Little did I know when our family first decided to vacation in Maine in the summer of 1985 with our three small daughters under the age of 9, it would put in motion a foundation for a tradition that to this day our family and extended family still enjoy.
Over the years we ventured back to our sweet spot in Maine where we met several families with children of similar ages that quickly became BFFs for life with my girls. The girls and their friends sobbed every year on the last day of vacation and 50 weeks later they all reunited like no time had passed. We were very fortunate that the parents of these children were wonderful people and over the years the adults enjoyed our times together as much as our children.
Over the years our colony families enjoyed campfires, canoe trips, hayrides, trips to the beach, the penny candy store, ice cream, playing restaurant, and eating lobsters caught the same day at our favorite lobster pound on the water. We also enjoyed the local entertainment, marginal rock and roll bands, karaoke night and hands down the kids favorite, a children’s singer songwriter, who to this day our offspring can still recite the lyrics and remember all hand motions to most of his songs.
The kids had a carefree two weeks in Maine, and we were not spared the teenage craziness, late night curfews, dating within the gang, and probably their hands down favorite, an overnight camping trip to a deserted island on the lake accessible only by canoe. Unbeknownst at the time to the teens, there was always a watchful eye by the parents. Upon their return the next morning, we would awake to the loud commotion on the peaceful lake before 7:00AM of the tired, hungry, bug bitten, sunburned group, ready to shower, eat and sleep in the remainder of the day.
As the kids grew up, went off to college, got married and had children of their own, many didn’t make it back to Maine for many years, but by and large, the parents kept showing up. Each year when we reunite it brings forth a feeling of completing the circle, of friendship and warmth. We share the ups and downs of the past year, the good stuff, the not so good stuff and all the stuff in between,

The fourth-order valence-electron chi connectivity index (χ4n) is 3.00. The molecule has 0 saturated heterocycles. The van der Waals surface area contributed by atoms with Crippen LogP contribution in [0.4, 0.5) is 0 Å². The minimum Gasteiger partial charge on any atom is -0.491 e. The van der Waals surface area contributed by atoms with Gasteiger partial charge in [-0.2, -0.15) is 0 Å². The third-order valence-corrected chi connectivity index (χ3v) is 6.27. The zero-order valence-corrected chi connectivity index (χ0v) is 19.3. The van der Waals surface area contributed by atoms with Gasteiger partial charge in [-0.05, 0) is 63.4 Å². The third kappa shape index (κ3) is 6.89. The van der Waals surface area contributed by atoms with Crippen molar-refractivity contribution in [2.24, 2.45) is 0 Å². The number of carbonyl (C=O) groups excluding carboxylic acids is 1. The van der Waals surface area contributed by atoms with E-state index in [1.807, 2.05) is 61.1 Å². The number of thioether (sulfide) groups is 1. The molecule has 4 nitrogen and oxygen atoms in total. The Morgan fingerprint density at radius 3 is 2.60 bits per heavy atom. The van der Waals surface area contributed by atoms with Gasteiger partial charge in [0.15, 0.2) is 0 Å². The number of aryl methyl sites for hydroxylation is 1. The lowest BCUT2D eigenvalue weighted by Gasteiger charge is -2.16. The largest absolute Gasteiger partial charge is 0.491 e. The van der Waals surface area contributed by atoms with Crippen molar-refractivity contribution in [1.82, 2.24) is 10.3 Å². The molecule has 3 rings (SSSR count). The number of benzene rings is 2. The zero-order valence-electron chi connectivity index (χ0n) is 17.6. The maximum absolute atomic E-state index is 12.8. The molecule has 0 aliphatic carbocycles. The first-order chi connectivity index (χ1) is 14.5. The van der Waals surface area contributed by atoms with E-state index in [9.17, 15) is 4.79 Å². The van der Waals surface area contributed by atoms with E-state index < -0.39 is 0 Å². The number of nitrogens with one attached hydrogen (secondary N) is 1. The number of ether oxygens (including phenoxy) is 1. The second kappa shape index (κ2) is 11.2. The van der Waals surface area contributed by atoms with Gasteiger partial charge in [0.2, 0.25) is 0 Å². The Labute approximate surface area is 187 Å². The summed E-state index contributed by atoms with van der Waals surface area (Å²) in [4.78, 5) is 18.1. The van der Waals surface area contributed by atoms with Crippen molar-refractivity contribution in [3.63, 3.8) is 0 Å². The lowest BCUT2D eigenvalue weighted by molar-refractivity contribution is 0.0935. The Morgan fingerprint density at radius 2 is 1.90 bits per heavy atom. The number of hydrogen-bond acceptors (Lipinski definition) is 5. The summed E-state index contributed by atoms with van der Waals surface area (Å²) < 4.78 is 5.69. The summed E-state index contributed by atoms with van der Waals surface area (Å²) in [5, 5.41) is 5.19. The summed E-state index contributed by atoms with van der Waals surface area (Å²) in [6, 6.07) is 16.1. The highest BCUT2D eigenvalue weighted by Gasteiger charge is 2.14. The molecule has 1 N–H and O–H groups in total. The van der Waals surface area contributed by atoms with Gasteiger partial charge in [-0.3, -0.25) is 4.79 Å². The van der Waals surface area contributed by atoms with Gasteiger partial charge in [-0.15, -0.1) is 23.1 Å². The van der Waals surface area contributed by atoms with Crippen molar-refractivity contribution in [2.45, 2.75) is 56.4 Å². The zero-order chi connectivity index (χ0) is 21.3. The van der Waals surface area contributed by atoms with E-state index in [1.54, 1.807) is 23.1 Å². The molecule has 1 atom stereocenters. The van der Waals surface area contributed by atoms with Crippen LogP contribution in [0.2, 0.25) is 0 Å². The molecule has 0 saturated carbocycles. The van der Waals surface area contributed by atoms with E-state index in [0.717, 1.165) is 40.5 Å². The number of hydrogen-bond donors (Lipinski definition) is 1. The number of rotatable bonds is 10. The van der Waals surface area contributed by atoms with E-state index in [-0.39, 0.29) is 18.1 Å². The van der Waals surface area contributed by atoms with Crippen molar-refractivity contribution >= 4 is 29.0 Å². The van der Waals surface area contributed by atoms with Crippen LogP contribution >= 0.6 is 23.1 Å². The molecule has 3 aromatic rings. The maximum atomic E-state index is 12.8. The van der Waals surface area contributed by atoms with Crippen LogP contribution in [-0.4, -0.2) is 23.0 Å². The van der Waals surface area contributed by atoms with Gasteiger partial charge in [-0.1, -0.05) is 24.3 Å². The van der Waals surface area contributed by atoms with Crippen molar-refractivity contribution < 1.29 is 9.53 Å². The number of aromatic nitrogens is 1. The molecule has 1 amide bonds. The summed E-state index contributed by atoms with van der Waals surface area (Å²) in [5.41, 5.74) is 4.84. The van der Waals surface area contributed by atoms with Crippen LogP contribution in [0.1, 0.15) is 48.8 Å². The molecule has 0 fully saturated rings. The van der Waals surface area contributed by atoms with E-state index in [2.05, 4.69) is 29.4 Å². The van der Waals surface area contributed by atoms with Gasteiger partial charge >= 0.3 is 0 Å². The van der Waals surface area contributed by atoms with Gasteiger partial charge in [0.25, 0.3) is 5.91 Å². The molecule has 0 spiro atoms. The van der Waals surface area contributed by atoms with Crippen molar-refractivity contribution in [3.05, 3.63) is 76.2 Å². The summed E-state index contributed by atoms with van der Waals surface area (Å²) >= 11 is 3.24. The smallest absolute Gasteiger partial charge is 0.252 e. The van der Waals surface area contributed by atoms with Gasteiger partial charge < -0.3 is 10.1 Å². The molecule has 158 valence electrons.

Of course with a group of many families over the span of over 34 years there were many changes, we lost one of the dads to cancer in the early 90’s just as the oldest kids were heading off to college, then in the early 00’s two of the couples divorced, and a few years later, tragically, one of the youngest of the kids, at that time in her early 30’s died in a horrific accident. It was the summer after her funeral some of the original children, now adults with children of their own, decided to come back for a service of remembrance. We met at the dock at sunset and launched paper boats lit with tiny votive candle made lovingly by her parents. We sang songs, said a collective prayer and then sat around a campfire and exchanged our best stories about this brave, sweet woman. When her mother thinks of her daughter, she thinks of her in a kayak gliding across the lake to the sound of loons and that is the image brings her the most peace.
I was half of one of the couples that divorced and when the divorce was very new and raw one of my biggest fears was that I would no longer be part of the Maine Colony, but with time and healing, we’ve moved forward with our respective new spouses and we are all able to enjoy our friends, children and grandchildren for this one week every year.
Very shortly it will be time for us to gather in our special spot in Maine and reconnect with our Colony. The grandchildren are getting excited about meeting up again with the friends they’ve made in previous years, just as we’re excited about spending quality time our group of friends.
I hope you each have an opportunity to find your own special Colony, to share the ups and downs of life, to listen, to learn and to love….oh, and to eat lobster together!